My first memories of grappling with social issues and the importance of group dynamics go back to almost as far as I can remember. I am US-born, and my dad's side of the family has been in the states for several generations, and my mom's family lived in Thailand when I was born, with exception of my mom.
My first language was Thai, and I later picked up the Lao or Issan dialect my family in Thailand spoke when I visited there. I had to navigate not only the experience of being the "only" (only American in my family/friend group in Thailand, and with friends in the states, the only one who felt home was also halfway around the world and that some US social norms seemed weird.) Simultaneously I picked up on the drastic differences of access to wealth and opportunity I had in the states compared to my family and friends in the village in Thailand, and how these differences could make or break one's life.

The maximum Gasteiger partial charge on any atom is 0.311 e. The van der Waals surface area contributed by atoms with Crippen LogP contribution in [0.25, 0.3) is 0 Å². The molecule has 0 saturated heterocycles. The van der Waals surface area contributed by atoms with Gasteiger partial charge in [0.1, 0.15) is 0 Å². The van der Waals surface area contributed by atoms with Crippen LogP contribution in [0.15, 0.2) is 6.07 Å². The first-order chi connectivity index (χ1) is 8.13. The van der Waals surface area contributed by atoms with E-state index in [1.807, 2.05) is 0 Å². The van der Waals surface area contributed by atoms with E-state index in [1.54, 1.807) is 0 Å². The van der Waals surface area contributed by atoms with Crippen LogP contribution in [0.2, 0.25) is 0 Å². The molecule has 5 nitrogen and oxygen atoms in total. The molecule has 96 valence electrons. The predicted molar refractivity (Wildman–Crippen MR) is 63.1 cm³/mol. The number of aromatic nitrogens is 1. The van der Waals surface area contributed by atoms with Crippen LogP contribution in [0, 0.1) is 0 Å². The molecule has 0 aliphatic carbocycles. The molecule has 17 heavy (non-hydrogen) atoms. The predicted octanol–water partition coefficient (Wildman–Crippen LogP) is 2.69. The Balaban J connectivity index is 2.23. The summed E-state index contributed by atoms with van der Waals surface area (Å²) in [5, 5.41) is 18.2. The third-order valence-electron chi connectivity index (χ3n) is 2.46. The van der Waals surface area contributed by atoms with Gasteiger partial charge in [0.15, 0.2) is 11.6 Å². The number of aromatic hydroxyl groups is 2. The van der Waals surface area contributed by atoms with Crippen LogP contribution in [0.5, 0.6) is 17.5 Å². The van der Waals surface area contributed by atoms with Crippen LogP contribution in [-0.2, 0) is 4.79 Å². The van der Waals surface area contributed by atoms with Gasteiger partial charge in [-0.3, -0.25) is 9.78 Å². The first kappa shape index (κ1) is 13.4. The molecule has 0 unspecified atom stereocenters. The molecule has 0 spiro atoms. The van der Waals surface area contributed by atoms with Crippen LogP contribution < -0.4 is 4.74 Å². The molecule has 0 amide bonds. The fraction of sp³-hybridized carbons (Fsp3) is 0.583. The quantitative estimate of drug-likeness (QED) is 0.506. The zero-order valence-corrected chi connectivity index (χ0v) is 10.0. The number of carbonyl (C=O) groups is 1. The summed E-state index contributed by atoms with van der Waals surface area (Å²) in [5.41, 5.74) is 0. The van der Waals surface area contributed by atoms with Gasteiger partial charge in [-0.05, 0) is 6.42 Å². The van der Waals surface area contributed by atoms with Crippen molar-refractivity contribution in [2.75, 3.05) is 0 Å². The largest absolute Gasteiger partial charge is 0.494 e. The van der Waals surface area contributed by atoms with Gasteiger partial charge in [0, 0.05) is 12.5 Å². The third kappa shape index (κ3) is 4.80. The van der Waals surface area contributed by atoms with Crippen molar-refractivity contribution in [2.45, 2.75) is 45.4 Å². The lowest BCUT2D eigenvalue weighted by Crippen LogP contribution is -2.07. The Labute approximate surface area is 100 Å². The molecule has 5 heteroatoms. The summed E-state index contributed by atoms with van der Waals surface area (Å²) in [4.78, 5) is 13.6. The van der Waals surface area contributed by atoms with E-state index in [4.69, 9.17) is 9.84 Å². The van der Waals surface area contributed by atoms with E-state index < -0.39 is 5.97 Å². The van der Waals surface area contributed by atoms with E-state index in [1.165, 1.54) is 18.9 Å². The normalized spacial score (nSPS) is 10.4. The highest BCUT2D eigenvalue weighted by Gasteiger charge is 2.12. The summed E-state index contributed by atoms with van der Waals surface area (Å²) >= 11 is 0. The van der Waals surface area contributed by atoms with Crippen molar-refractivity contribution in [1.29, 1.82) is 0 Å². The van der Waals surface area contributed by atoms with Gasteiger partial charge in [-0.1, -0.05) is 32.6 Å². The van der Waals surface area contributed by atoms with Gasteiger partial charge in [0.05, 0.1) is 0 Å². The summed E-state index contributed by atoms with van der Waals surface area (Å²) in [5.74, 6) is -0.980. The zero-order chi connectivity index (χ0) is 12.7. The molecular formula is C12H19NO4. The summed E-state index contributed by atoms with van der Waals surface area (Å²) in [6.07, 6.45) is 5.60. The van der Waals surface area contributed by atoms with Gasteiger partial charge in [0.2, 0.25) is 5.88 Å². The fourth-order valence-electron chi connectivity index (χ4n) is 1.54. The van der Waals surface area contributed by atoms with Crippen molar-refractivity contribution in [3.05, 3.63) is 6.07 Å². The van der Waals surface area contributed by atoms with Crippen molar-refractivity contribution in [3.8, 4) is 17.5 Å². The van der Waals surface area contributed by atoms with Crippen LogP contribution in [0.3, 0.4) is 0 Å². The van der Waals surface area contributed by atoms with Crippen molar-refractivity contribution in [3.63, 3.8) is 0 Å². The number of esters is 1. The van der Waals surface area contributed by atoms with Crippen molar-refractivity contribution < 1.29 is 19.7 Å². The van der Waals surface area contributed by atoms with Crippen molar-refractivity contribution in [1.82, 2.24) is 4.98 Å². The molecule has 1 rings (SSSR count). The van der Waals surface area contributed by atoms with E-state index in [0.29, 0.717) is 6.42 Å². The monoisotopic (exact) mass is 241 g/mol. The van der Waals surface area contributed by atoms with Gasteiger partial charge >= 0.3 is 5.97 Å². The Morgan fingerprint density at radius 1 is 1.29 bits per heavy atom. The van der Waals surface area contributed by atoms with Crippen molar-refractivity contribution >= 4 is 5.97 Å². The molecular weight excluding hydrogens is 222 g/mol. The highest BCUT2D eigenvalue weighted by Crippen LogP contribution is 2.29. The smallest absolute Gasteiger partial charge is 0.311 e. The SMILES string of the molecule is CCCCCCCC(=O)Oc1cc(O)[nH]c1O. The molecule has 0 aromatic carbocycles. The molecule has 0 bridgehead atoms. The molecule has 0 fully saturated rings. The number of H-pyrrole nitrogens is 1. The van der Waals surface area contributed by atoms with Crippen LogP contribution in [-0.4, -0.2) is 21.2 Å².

I saw shadows of this type of inequality in the community I grew up in the states as well, in Prince George's County, an incredibly diverse county adjoining Washington, DC. I was one of only a few kids from my neighborhood that ended up going to school, thanks to a wide network of support I had.
Fast forward many years, and these core experiences still drive my curiosity and passion for working with people. I believe my growing up with multiple cultures helps me to see organizational systems and cultures more clearly, and invite people to experiment new ways of being that may get them the results they desire.